Photos and text (c) Mark Hertzberg
(Portions of this article are reprised from an article posted last summer, but no longer on-line.)
This is one of Edgar Tafel’s drawings of the Carl Albert House
An architectural “Catch-22” sits at 4945 N. Main Street, awaiting a demolition order for February 28.
The Carl and Marie Albert House at 4945 N. Main Street, a piece of Racine’s rich architectural history, sits forgotten, in disrepair, and possibly soon to be demolished by the Village of Wind Point. The cypress and limestone house was built by Robert Albert and Edgar Tafel between 1948-1950. Tafel signed most of the architectural drawings. The house is unknown as a Tafel work, overlooked in published inventories of Tafel’s work in Racine.
These photos were taken of the front of the house in July.
Tafel was one of Frank Lloyd Wright’s first Taliesin Fellowship apprentices (1932-1941). He designed a half dozen homes in Racine in the late 1940s and early 1950s. He had previously supervised construction of the SC Johnson Administration Building, Wingspread, the Bernard Schwartz House (in Two Rivers) and part of Fallingwater for Wright. He then had a distinguished career as an architect after World War II in his native New York City. He was almost 99 when he died January 18, 2011.
While the house is significant in terms of its architectural heritage, the village regards it as “an eyesore,” according to attorney Todd Terry, who represented Joan Schulz, the homeowner last summer. She dates the home’s problems to about five years ago, when she moved in with her daughter to care for her grandchildren, because her daughter worked a night shift. The house has been vacant since then. Terry said the Schulz family’s aim is simple, “We would like to get it (the house) back where it was.”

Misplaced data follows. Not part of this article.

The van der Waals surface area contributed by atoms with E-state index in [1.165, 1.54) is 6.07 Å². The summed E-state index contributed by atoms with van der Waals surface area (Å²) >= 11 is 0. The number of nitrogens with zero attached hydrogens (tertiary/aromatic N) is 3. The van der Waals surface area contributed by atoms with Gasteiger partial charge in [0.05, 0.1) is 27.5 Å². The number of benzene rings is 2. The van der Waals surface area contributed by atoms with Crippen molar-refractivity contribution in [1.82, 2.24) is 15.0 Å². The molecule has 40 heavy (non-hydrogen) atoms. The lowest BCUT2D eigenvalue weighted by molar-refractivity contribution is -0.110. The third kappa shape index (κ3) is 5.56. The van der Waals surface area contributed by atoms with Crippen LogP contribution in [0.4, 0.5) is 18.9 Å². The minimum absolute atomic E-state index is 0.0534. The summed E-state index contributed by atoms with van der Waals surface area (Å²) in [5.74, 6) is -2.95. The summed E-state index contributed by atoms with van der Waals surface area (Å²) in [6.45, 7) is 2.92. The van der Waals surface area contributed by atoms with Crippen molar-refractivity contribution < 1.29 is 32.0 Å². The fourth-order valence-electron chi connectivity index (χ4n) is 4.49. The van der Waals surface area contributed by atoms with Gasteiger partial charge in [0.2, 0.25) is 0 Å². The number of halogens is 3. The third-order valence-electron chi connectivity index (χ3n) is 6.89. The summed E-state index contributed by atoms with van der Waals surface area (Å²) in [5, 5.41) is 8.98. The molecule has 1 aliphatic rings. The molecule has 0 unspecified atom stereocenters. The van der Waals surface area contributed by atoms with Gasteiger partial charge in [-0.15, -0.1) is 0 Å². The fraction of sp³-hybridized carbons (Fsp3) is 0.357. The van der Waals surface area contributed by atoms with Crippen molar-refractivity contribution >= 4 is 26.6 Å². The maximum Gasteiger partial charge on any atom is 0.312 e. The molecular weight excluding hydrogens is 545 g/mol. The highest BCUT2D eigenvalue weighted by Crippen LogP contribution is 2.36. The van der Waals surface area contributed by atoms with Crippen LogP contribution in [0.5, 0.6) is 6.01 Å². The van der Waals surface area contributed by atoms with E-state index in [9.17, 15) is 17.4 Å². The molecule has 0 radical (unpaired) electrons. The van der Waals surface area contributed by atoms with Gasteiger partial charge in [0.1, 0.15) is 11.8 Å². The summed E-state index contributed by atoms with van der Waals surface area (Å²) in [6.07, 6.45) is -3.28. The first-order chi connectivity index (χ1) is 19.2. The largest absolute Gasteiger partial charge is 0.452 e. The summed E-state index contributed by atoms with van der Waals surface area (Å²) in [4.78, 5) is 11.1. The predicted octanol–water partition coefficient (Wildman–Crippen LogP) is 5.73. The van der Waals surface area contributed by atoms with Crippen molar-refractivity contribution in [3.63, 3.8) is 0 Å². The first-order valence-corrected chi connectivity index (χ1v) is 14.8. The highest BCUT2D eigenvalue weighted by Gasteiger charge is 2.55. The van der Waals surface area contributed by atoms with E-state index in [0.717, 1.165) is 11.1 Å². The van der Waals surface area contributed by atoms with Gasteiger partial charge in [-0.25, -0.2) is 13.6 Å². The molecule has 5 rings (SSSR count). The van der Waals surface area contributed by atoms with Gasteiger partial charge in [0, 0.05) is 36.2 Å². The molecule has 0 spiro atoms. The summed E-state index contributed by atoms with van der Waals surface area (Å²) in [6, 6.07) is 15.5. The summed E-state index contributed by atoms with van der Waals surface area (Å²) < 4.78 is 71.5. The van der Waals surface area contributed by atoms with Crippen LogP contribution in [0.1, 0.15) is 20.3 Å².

Schulz bought the house in 1972 with her late husband, Dr. Gilbert Schulz. He died just six months later. She hopes to stave off demolition, “First of all I hate to see it destroyed or razed, because of the design of the home, and the home itself.” Problems stemming from the damaged roof include widespread mold on the burlap which originally covered the dry wall, disintegrating dry wall, holes in some walls, and a rotted header. Much of the roof is covered by a black tarpaulin.
In July Terry said, “We are in municipal court on a nuisance matter, ordinance type of things, on habitability. My speculation is that in the very near future they probably will file with a circuit court judge asking them to allow them to tear it down or raze the property.” Until then, Schulz would be assessed a $50-a-day penalty, dating back to January, 2012.
Schulz paid the $11,200 ordinance fines in November, rather than demolish the house. She disputes the village’s contention that she had agreed to raze the home in November.
While she still hopes to save the house, the village has run out of patience according to its attorney, Ed Bruner. “There’s been a determination made by the building inspector that the cost to repair the house far exceeds 50% of its value, so that’s the problem.” He could not answer why that should matter if the homeowner was willing to spend the money for repairs.